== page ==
As girls, we are taught to say yes, even at the expense of our own heart. As women, we can be so worried that people won’t like us, that we talk ourselves into something we don’t want. Not only is this unhealthy, but it’s dangerous! Do yourself a favor, and practice saying no. Even when you are uncomfortable, even when you don’t feel like it, saying no is like exercising a muscle, it needs repetition. No is not only a full sentence, but for many, a first step in really learning to love yourself.
Most writers will tell you they’ve suffered blocks where they focus on assignments and just can’t break through. Then one day they’re walking, showering, or shopping and BOOM! It all starts flowing. Well self-care can be a lot like writing. It requires focus, reflection, and self-expression. It’s a lot, and sometimes doesn’t flow as easily as we’d like. Volunteering is a great way to get your mind off of you. While doing good for others you can break through your self-care rut and feed the part of you that naturally nurtures.
My entire career as a social entrepreneur and advocate has been dedicated to widening the images we see of women and girls in the media. I’ve seen first hand how a young woman’s life can change when she feels reflected in the media or entertainment she consumes. It’s not trivial. In fact, it’s vital that we, the world’s largest exporter of media images, lead that business with full inclusivity and recognition of what the world truly looks like.
When President Obama took office he talked about opening up the White House to everyone.
I have always been inspired by the Obamas’ commitment to using their platform as a power for good. I am still in awe of the variety of artists, academics, humanitarians, engineers, and change makers they have invited in. I mean even the musical Hamilton was workshopped there! I feel incredibly grateful and proud to have been one of the voices they included. I worked with the White House Council on Women and Girls over the last eight years convening on and exploring the state of affairs for girls in tech, education, and media. Last April, we were able to bring together the forces I work with in my world to host one of the most comprehensive gatherings of industry, parent advocacy groups, and academic researchers focusing on gender stereotypes in toys and media.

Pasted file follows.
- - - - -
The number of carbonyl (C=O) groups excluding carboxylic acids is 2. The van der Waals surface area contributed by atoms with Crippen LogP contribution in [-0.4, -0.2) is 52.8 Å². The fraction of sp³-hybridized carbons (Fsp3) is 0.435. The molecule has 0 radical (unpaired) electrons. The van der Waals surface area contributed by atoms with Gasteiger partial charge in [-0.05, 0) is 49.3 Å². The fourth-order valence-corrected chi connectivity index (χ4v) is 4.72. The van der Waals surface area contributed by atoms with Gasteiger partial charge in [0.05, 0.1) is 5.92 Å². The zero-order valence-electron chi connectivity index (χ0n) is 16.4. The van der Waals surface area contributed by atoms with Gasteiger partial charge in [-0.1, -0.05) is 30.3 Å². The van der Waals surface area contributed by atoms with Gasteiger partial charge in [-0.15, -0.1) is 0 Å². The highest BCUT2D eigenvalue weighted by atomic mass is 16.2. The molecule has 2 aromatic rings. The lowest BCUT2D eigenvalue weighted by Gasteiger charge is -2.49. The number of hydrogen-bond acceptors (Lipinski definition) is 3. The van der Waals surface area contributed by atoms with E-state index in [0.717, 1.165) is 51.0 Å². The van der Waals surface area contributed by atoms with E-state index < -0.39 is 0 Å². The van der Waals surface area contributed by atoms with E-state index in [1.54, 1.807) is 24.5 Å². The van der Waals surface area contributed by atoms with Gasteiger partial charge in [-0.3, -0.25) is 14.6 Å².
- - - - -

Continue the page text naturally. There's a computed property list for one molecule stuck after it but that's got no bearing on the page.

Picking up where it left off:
The White House Council on Women and Girls, The Department of Education and USC’s “Media, Diversity, and Social Change Initiative” held a summit on how gender stereotypes impact our children’s ability to dream. The day’s agenda covered the influencing forces in boys’ and girls’ lives, the effects that gender stereotypes can have on their perceptions, and the steps people and businesses are taking to eradicate stereotypes. Our goal was to ensure that children can grow to reach their full potential in life, not stifled by norms or stereotypes that could inhibit their self-actualization. As someone who has spent 22 years studying and working in this field, that summit felt like a cumulating moment. I was so proud and humbled to see the key stakeholders, decision makers, and leaders in that space come together and engage in honest dialogue.
Before this administration, we were all having conversations in private or separate spheres, but in April we were all together sharing our research, thoughts, and brave steps forward. Major businesses, including Disney, Mattel, LEGO, and Warner Brothers, shared their compassion and understanding toward parents’ demands for better representation, and demonstrated how they are stepping up to the plate. Other up-and-coming companies, such as littleBits, showed us that there are still countless avenues for ingenuity in toys and media to help kids grow. Researchers and academics presented their latest findings on the challenges and opportunities in boys’ and girls’ lives as well as the importance of media so we could make informed decisions. Activists and parents brought their irreplaceable voices to the forefront sharing their experiences and the demand for more. All of these different perspectives are essential to spur future action. Most importantly, every group, regardless of differences, came to the table to have an open and authentic discussion in order to drive change.